The device is inserted under local anesthesia through a small incision. The incision must be kept dry for 24 hours and must remain bandaged for a few days. Strenuous physical activity should be avoided for 48 hours. The implant is removed after 12 months and a new device may be inserted.

Patients who are taking antiandrogens must have periodic liver function tests and should report symptoms such as nausea and vomiting, stomach pain, extreme tiredness, appetite loss, dark urine, and yellowing of the eyes to their physician immediately.

Side effects associated with hormone therapy include the following:

  • Blood in the urine (hematuria)
  • Depression
  • Enlargement of breast tissue (gynecomastia)
  • Headache
  • Hot flashes
  • Lack of energy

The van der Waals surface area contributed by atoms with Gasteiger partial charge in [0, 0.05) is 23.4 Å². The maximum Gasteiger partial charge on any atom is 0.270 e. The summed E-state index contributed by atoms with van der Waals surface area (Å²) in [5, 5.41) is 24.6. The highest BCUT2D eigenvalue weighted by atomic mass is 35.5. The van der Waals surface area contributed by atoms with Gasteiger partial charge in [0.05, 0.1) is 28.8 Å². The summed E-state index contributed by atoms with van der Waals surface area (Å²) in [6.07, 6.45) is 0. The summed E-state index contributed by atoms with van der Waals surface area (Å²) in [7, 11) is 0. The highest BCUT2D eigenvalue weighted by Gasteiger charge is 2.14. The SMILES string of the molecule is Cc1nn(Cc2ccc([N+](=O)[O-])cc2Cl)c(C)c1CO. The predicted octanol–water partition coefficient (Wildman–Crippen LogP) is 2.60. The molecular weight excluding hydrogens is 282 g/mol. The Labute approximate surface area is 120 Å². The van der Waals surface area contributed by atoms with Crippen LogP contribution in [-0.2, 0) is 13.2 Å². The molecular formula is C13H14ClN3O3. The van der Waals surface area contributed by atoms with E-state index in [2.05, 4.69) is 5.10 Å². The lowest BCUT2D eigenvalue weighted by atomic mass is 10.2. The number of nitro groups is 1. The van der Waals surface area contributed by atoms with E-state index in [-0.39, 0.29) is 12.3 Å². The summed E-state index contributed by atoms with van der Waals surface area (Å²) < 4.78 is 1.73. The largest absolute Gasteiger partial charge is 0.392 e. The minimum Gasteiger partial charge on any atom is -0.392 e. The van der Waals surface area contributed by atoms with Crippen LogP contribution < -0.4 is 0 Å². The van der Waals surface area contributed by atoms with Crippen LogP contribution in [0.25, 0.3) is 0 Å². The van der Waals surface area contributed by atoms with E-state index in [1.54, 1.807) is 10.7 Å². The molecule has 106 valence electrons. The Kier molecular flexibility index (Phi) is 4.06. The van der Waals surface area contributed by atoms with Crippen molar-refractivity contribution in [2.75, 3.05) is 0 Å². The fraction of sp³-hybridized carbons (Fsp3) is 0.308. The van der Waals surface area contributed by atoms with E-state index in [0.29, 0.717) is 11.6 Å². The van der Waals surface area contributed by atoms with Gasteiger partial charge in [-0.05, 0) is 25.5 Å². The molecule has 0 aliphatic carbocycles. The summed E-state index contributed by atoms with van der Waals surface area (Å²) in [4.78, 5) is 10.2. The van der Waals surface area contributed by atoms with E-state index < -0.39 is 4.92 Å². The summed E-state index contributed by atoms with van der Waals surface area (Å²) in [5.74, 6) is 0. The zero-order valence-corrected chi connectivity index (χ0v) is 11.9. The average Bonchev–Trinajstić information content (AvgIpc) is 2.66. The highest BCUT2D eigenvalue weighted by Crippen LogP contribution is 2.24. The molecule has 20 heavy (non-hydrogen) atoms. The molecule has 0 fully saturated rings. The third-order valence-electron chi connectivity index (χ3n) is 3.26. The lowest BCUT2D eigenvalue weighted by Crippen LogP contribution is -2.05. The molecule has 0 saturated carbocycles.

• Local reaction to insertion (e.g., bruising, burning, itching)
  • Ureteral or bladder outlet obstruction

Research has shown that hormone therapy to treat prostate cancer may increase the risk for heart disease and diabetes in some patients, and that men with heart disease who undergo this treatment may have a higher risk for serious heart conditions, such as heart failure and heart attack.

Patients who begin hormone therapy may experience an increase in prostate cancer symptoms for approximately 2 weeks, due to a temporary increase in testosterone levels. Patients with advanced disease (e.g., large bone, bladder, or spinal cord tumors) may be unable to tolerate this increase in testosterone. Studies have shown that abarelix injection (Plenaxis), which does not cause a surge in testosterone, can be used in some of these patients to relieve symptoms (e.g., bone pain, inability to urinate).